Recently, my mom-in-law and her friend visited us. As I prepared for them to arrive, I realized that I had no idea what to offer them to drink because we quit soda in May 2012. Our typical drinks at home are water (tap or bubbly), hot tea, coffee, and various adult beverages. The temperatures have been warm, to say the least, so hot beverages were out and neither drink adult beverages. Water, in one form or another, was the option.
Thankfully, both were okay with drinking water. We even got to introduce mom to the wonders of the SodaStream. But, as usual, I’m getting ahead of myself…
why did we quit soda?
Soda and I have a pretty long history. When I was a kid, my mom would “pay” me in six-packs of Coke for doing my chores or watching my younger brothers. It was a special treat because the only other sugary beverages in the house were yucky diet or, even worse, disgusting Kool-Aid. I couldn’t stomach the taste of either and preferred to drink iced tea, water, milk (the dairy allergy came later), or Coke. I know that it sounds silly, but I liked knowing that I was the only one who got to drink the “real” stuff at home. I’ve always been a bit of a natural saver so a six-pack of Coke could last me weeks.
Fast forward a few years, and you can see why coke holds a special place in my heart. But things started to change. I’m not going to blame grad school, but it was definitely a contributing factor to the weight that I started gaining. (Not to mention the untreated thyroid disease.) I’ve always been a pretty slender person, so any fluctuation in my weight is readily noticed. The stress of grad school and the desire to fit as much as possible into every day lead me to abuse caffeine — A LOT. During that first year, it was common for me to have a cup of coffee in the morning, two sodas, several glasses of iced tea, and another cup of coffee in the evening. I rarely drank just water and started to feel rather yucky. Noticing these feelings and changes in my health, I cut back to one cup of coffee a day and stopped drinking soda cold turkey. It wasn’t easy.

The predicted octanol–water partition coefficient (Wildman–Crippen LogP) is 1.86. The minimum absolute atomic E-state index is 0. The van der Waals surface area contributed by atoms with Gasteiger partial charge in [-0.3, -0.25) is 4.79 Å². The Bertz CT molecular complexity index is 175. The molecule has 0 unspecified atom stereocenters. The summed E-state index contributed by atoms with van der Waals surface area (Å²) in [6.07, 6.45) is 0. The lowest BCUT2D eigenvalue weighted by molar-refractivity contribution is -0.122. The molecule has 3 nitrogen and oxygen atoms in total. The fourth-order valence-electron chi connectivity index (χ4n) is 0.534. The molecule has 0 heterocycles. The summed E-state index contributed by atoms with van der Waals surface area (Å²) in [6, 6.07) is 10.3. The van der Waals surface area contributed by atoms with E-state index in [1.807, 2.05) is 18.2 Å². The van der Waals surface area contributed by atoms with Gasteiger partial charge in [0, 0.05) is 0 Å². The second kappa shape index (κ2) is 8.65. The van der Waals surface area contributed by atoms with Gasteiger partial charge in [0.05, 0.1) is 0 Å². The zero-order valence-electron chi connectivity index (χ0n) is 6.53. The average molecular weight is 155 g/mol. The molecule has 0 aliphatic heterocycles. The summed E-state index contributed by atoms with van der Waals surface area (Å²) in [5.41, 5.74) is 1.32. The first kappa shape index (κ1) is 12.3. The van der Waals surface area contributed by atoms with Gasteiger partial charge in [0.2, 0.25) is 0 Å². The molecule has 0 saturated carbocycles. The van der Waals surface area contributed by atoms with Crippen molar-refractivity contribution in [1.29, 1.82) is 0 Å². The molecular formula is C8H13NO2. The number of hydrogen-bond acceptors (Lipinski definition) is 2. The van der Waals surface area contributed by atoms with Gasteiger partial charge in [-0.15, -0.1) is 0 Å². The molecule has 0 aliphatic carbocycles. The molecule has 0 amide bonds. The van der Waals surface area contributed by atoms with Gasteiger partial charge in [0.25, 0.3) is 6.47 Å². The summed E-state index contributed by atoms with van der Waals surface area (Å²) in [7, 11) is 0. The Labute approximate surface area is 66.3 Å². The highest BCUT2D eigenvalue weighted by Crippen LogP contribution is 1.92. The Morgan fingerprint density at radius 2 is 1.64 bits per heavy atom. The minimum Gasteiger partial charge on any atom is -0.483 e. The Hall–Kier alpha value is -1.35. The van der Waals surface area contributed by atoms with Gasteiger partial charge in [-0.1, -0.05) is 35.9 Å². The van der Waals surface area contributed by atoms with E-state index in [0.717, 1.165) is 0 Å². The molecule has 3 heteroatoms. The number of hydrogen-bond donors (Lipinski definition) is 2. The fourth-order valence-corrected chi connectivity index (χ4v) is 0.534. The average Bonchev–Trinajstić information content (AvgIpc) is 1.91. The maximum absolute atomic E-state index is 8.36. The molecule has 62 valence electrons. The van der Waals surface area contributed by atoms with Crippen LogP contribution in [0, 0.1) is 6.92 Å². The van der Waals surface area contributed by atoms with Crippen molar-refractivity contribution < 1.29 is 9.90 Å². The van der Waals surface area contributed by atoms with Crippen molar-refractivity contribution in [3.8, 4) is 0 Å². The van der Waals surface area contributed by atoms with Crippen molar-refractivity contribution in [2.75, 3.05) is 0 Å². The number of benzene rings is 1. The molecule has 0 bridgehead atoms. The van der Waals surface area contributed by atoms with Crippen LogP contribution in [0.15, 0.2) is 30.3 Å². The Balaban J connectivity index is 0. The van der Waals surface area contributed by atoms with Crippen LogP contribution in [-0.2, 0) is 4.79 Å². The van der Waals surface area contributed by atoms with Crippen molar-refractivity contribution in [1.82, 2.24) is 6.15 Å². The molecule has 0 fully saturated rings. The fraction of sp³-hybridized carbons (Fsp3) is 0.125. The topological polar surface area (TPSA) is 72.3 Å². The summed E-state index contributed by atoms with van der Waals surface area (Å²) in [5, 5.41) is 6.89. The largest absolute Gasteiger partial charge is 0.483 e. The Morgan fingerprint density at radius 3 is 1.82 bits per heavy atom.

Now if I feel I need a “pick-me-up,” sometimes I’ll go for a walk to clear my head or make a cup of hot tea. I also keep my water bottle filled and near me at all times. It turns out if I make a habit as easy as possible, I’m more likely to stick with it.
Justin’s path away from soda (and other carbonated beverages like beer) was a little different from mine. While he drank soda for the caffeine and also noticed the toll it took on his body, he also enjoyed the crisp bubbliness of soda. Enter bubbly water…
The switch to bubbly water was a one-two punch for Justin. He decided to quit soda and most alcohol at the same time. In place of the two, he started to drink, like any good millennial, LaCroix. (We weren’t the only ones. LaCroix went from nowhere to everywhere overnight.) So, why should you join us in our love of bubbly water?
three reasons you should drink bubbly water
- It’s better for you than soda or other sugar-sweetened (artificially or otherwise) beverages.
- It’s more economical than soda.
- It can help you reduce your footprint and contribute to your zero- or less-waste goals.
Soda is terrible for you at both the individual- and community-levels.